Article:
In Texas, as nationwide, community colleges are an essential tool, a key for unlocking the talent the state will need to remain dynamic and competitive in the years ahead.
Reform-minded Texans seeking to enhance and elevate community college workforce education face a variety of challenges.
The state’s two-year institutions vary widely, some flush with funding, others just managing to keep their doors open. In Texas, as in many states, community colleges struggle to balance two disparate missions, preparing students for the workplace and for future higher education, and Texas reformers inherit a system skewed toward academic preparation.
Texas community college graduation and transfer rates remain disappointing, and although underrepresented minority students are catching up on many metrics, they still lag behind non-Hispanic white students on other important measures, including transfers to four-year colleges and universities.
Meanwhile, in Texas as nationwide, the age range of the students attending community college—always broader than the range at four-year institutions—is expanding dramatically, with dual credit high school students and midcareer adults accounting for a growing share of the student body. Both groups bring new challenges and distinctive needs, particularly for workforce educators.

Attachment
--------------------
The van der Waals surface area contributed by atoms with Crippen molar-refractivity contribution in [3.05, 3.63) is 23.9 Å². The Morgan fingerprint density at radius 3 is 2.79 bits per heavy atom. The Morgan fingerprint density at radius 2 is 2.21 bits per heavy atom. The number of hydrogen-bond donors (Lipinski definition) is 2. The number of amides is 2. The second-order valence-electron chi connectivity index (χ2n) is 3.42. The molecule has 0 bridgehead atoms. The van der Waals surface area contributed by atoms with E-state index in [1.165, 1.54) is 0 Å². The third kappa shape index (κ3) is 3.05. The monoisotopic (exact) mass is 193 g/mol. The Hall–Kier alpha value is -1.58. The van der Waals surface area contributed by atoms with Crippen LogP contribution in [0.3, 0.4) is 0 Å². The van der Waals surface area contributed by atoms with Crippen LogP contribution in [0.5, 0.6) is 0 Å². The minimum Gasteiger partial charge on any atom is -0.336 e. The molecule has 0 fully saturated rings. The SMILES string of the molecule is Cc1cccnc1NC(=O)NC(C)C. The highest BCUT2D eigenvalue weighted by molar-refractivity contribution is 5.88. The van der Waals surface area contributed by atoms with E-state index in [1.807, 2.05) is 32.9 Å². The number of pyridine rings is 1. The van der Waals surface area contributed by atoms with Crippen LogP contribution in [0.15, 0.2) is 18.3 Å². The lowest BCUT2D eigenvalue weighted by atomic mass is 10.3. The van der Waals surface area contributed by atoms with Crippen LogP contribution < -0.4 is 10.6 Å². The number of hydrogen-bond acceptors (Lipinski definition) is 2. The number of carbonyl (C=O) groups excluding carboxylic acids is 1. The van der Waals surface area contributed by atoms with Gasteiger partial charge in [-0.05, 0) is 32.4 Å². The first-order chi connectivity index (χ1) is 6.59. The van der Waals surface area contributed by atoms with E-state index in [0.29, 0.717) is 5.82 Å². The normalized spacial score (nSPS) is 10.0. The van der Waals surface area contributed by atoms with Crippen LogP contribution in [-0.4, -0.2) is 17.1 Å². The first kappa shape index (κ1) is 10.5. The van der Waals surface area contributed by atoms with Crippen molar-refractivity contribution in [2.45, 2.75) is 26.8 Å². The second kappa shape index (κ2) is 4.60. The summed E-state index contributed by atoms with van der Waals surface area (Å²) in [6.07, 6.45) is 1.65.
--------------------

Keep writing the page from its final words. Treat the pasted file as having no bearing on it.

But Texans seeking to strengthen community college workforce education also build on an array of advantages: a distinctive Texas governance model, robust employer engagement with colleges across the state and two decades of innovation, including funding mechanisms now well-entrenched and viewed as models by educators nationwide.
All eyes will be on Texas in the months ahead as the Legislature considers the recommendations of the Community College Finance Commission and the higher education coordinating board unveils data disaggregating statewide credential attainment by race and ethnicity. The Legislature will then have an opportunity to overhaul the community college business model, revamping and refitting the system to respond to the needs of the 21st century economy.
The challenges are sure to be steep. There remains much to be done to produce more equitable educational outcomes and deliver the workers the state will need as economic growth accelerates in the years ahead. But Texas is ideally positioned to build on its existing framework and go the next mile, showing the way for educators nationwide as it unlocks the potential of one of the state’s most important institutions.